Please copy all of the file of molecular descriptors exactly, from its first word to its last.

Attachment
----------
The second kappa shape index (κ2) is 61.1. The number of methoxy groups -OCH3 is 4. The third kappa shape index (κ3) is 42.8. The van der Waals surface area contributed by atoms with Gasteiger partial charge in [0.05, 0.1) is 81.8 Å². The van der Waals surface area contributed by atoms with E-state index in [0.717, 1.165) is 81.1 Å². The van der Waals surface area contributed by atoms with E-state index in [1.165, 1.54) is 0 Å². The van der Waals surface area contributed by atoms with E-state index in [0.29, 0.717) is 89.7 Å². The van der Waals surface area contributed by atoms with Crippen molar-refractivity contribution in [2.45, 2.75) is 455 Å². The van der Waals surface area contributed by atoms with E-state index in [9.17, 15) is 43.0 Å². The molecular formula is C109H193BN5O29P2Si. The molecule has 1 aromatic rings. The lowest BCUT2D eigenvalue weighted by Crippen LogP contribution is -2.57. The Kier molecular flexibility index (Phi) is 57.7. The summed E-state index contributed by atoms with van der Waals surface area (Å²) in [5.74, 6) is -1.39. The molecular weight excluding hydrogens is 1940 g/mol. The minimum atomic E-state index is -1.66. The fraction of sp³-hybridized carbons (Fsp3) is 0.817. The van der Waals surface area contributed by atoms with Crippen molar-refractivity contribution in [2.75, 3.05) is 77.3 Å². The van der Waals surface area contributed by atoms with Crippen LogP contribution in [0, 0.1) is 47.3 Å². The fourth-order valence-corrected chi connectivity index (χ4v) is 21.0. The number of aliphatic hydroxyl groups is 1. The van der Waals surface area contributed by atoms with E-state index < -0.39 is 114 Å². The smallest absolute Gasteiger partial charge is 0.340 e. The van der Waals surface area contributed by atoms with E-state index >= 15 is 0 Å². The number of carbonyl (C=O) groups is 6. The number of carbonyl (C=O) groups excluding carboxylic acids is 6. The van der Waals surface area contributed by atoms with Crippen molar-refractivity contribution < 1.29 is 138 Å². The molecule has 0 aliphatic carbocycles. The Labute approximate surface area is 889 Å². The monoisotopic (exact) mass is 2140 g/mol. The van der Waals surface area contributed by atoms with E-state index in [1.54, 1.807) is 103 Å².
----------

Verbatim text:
The second kappa shape index (κ2) is 61.1. The number of methoxy groups -OCH3 is 4. The third kappa shape index (κ3) is 42.8. The van der Waals surface area contributed by atoms with Gasteiger partial charge in [0.05, 0.1) is 81.8 Å². The van der Waals surface area contributed by atoms with E-state index in [0.717, 1.165) is 81.1 Å². The van der Waals surface area contributed by atoms with E-state index in [1.165, 1.54) is 0 Å². The van der Waals surface area contributed by atoms with E-state index in [0.29, 0.717) is 89.7 Å². The van der Waals surface area contributed by atoms with Crippen molar-refractivity contribution in [2.45, 2.75) is 455 Å². The van der Waals surface area contributed by atoms with E-state index in [9.17, 15) is 43.0 Å². The molecular formula is C109H193BN5O29P2Si. The molecule has 1 aromatic rings. The lowest BCUT2D eigenvalue weighted by Crippen LogP contribution is -2.57. The Kier molecular flexibility index (Phi) is 57.7. The summed E-state index contributed by atoms with van der Waals surface area (Å²) in [5.74, 6) is -1.39. The molecular weight excluding hydrogens is 1940 g/mol. The minimum atomic E-state index is -1.66. The fraction of sp³-hybridized carbons (Fsp3) is 0.817. The van der Waals surface area contributed by atoms with Crippen molar-refractivity contribution in [2.75, 3.05) is 77.3 Å². The van der Waals surface area contributed by atoms with Crippen LogP contribution in [0, 0.1) is 47.3 Å². The fourth-order valence-corrected chi connectivity index (χ4v) is 21.0. The number of aliphatic hydroxyl groups is 1. The van der Waals surface area contributed by atoms with E-state index < -0.39 is 114 Å². The smallest absolute Gasteiger partial charge is 0.340 e. The van der Waals surface area contributed by atoms with E-state index >= 15 is 0 Å². The number of carbonyl (C=O) groups is 6. The number of carbonyl (C=O) groups excluding carboxylic acids is 6. The van der Waals surface area contributed by atoms with Crippen molar-refractivity contribution < 1.29 is 138 Å². The molecule has 0 aliphatic carbocycles. The Labute approximate surface area is 889 Å². The monoisotopic (exact) mass is 2140 g/mol. The van der Waals surface area contributed by atoms with E-state index in [1.54, 1.807) is 103 Å².